Health Department asks residents to avoid contact with bats


DIXON — The Lee County Health Department reports a bat was recently identified as rabies-positive in Dixon and warns residents that the presence of rabies can be a serious threat to pets and family members. The Health Department is urging residents to avoid contact with bats as they start becoming more active this time of year.

“With identification of a rabid bat in Lee County, we are urging residents to call Animal Control at 815-284-3833 if a bat is found inside the home. Under certain circumstances, animal control may pick up the bat to be submitted for testing,” according to Cathy Ferguson-Allen, Administrator of the Lee County Health Department. “It’s important to avoid contact with a bat in your home. If you suspect exposure to bats, report that exposure immediately to the Health Department at 815-284-3371.” 

The best way to prevent this is to seal cracks, chimney holes, or other areas that may allow a bat to enter. Also, please keep your pets up to date on rabies vaccinations.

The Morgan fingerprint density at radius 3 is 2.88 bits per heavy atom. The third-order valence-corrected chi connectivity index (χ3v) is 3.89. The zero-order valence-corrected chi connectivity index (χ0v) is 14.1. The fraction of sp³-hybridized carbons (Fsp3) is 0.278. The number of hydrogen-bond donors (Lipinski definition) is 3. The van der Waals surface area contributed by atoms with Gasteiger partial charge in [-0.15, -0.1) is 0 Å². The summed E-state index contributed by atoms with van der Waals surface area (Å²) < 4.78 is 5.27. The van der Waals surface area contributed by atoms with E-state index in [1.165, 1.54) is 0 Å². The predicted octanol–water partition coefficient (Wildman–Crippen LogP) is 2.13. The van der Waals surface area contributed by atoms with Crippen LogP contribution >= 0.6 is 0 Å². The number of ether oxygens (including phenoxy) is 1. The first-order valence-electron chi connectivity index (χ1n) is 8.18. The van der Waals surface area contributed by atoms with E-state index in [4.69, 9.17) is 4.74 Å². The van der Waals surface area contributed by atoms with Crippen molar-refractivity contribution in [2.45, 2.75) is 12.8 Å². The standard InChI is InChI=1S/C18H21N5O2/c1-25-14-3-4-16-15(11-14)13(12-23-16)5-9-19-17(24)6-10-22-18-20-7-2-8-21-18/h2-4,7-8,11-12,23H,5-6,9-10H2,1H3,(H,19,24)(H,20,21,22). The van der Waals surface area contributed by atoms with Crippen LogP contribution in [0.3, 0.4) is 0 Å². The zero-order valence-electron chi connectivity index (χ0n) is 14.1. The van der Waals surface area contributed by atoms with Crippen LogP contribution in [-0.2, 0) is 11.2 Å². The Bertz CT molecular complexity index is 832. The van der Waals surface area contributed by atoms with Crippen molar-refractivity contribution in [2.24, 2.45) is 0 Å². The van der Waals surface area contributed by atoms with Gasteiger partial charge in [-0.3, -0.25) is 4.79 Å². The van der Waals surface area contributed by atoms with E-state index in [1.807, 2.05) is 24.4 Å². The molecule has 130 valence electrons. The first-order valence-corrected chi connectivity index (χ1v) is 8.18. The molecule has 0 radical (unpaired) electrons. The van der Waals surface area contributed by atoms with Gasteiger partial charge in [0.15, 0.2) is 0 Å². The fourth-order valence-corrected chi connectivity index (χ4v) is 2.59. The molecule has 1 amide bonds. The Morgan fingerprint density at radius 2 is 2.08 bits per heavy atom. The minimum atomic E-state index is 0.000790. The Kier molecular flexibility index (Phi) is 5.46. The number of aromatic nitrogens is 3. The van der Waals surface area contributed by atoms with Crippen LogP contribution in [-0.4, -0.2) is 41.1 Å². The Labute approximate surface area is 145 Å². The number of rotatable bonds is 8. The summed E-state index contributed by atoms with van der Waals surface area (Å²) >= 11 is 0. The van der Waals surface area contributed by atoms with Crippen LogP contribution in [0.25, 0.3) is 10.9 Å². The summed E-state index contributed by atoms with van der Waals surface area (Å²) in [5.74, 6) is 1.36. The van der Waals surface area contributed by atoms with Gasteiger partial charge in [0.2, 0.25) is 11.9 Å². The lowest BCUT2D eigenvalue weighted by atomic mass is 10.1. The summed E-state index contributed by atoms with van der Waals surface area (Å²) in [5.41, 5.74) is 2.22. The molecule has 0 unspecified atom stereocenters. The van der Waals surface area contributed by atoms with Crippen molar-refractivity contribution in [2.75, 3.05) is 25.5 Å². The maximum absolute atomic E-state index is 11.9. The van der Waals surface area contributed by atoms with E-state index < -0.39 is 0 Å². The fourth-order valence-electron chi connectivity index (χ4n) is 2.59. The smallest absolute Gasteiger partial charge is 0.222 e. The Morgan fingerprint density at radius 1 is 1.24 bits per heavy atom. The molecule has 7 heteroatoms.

Rabies is a virus that affects the nervous system of humans and other mammals. Humans can get rabies after being bitten by an infected animal. Rabies can be  contracted when saliva from a rabid animal gets directly into the eyes, nose, mouth or a wound. Without preventive treatment, rabies is a fatal disease. If you have been bitten or exposed to a bat, seek immediate medical attention. Bat bites may not be felt while sleeping. Treatment with rabies immune globulin and a vaccine series must begin immediately. 

In addition to bats, wild animals such as racoons, skunks, fox, or coyotes can have rabies and transmit it to humans or pets. 

Changes in any animal’s normal behavior, such as difficulty walking or an overall appearance of illness, can be early signs of rabies. For example, rabid skunks, which normally are nocturnal and avoid contact with people, may approach humans during daylight hours. A bat that is active during the day, found on the ground or is unable to fly is more likely than others to be rabid. Such bats are often easily approached but should never be handled. 

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